Global Mixx ’08: The 4th annual Music Retreat gathered an A-list group of industry insiders, the weekend of Oct. 3, to dialogue with emerging talents looking for guidance as recording artists.

Hosted by On the Street Promotions and Marketing, the conference included several panel discussions covering topics such as music and politics, marketing and songwriting, and producing. The three-day retreat took place Oct. 3-5 at the Blackstone Hotel in downtown Chicago.

Panelists for the Saturday, Oct. 4 discussion included Grammy award-winning songwriter/producer Bryan Michael Cox, who’s worked with Mariah Carey and Mary J. Blige, and producer No ID, who’s worked with such artists as Chicago native Common.

Austin native Mary Datcher, founder of On the Street Promotions, used her extensive influence and more than 20 years of experience in entertainment to draw participants. 

“Having grown up in this industry and watched others grow just as prominent and also seeing the growth of what we’re trying to do here, it makes our case a lot easier when we ask them to come to Chicago for a couple of days,” she said. “For the first time, we’ve gotten a really great response with the panel. I’m thoroughly impressed with the turnout and support that people have shown today.”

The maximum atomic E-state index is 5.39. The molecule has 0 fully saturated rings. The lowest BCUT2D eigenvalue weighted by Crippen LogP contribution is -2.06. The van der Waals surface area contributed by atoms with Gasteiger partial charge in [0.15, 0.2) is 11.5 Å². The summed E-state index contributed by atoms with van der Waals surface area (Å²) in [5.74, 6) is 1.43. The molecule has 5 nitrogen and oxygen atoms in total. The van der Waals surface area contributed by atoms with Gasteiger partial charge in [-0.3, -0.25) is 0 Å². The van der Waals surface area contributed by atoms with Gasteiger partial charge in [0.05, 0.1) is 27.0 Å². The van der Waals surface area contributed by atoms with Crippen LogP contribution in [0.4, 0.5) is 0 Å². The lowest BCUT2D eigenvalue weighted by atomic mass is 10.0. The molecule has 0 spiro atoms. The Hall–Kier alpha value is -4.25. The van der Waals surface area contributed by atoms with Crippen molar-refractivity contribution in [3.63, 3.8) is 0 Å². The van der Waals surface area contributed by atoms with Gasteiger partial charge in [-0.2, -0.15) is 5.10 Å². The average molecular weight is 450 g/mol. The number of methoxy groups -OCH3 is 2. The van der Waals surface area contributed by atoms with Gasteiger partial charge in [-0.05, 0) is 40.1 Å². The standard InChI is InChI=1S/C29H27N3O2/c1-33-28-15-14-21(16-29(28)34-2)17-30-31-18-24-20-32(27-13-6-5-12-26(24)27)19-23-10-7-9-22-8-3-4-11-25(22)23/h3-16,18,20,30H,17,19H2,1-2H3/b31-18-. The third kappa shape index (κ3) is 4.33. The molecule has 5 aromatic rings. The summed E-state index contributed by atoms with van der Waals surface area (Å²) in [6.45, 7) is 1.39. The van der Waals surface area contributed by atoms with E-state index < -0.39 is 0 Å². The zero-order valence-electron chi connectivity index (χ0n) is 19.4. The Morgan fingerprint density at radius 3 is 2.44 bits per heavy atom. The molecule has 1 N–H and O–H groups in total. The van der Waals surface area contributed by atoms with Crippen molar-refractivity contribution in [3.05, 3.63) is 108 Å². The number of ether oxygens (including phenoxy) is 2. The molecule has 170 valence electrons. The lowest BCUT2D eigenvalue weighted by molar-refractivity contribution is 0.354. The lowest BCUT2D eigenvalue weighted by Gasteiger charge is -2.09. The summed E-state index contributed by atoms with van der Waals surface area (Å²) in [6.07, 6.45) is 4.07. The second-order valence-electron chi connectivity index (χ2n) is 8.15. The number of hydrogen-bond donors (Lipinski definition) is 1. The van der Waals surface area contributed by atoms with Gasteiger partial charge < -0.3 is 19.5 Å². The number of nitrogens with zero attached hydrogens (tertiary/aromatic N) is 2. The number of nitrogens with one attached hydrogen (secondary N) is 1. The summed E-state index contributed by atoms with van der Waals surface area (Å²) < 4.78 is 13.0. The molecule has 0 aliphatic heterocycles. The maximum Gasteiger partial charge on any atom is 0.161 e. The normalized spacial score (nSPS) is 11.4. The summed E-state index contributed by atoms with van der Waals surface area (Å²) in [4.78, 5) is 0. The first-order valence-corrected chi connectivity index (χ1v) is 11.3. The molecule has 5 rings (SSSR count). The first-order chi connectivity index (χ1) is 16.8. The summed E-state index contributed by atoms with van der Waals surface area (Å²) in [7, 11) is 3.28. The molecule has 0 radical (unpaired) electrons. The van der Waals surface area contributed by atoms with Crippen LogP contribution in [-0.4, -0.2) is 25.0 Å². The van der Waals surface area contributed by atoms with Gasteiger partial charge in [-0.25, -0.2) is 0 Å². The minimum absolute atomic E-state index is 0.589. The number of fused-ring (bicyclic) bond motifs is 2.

Legendary Chicago retailer George Daniels, owner of George’s Music Room, 3915 W. Roosevelt, on the West Side, served up some old-school wisdom during the panel discussion: ‘Music Meets Politics.’ Daniels recalled that the music of the past told stories about what was going on at the time, but not so with today’s songs.

“With current music today we don’t have an opportunity to express our feelings, thoughts and goals like we did in the past,” he said. “We don’t have access to the type of radio programming we did in the past. In the run of a day, on one station you heard gospel, blues and jazz. So our young people are being disenfranchised in the lack of diversity in the music they hear.” 

Daniels argued for politicians to create a platform for major radio stations to promote more variety in urban broadcasting. During the marketing and branding panel, rapper M.C. Serch, CEO and owner of Serchlite Music, urged aspiring artists to think outside the box. A founding member of rap group 3rd Bass, Serch advised artists to travel and make connections to increase their earning power.

“Take a trip. See the country. Go get a passport,” he said, noting many independent artists achieve greater success overseas than in the United States. One artist, Detroit rapper Phat Kat, for instance, has sold 50,000 albums in Europe. “He makes a quarter million dollars every year in Europe alone,” said Serch. “Get out of this city and go do some shows. Figure out who your audience is.”

Renowned Hip Hop and R&B producer No ID gave a candid synopsis of the rigors of a career in entertainment. The Chicago artist encouraged artists to educate themselves on the business in order to have longevity. 

“This industry is designed to chew you up, make money off you and spit you out. This is real life,” he said. “Pay your dues, humble yourself, and put yourself in the place where you don’t have to learn through bad experiences.” 

No ID recalled frequenting similar music conferences more than 20 years ago as a newcomer himself. But, he added, there were fewer mentors readily available to him then. 

“We didn’t have anyone to ask. We just had to take lumps and learn,” he said, cautioning artists to, “learn enough to feed your family and keep a real living going, instead of just pipe-dreaming.”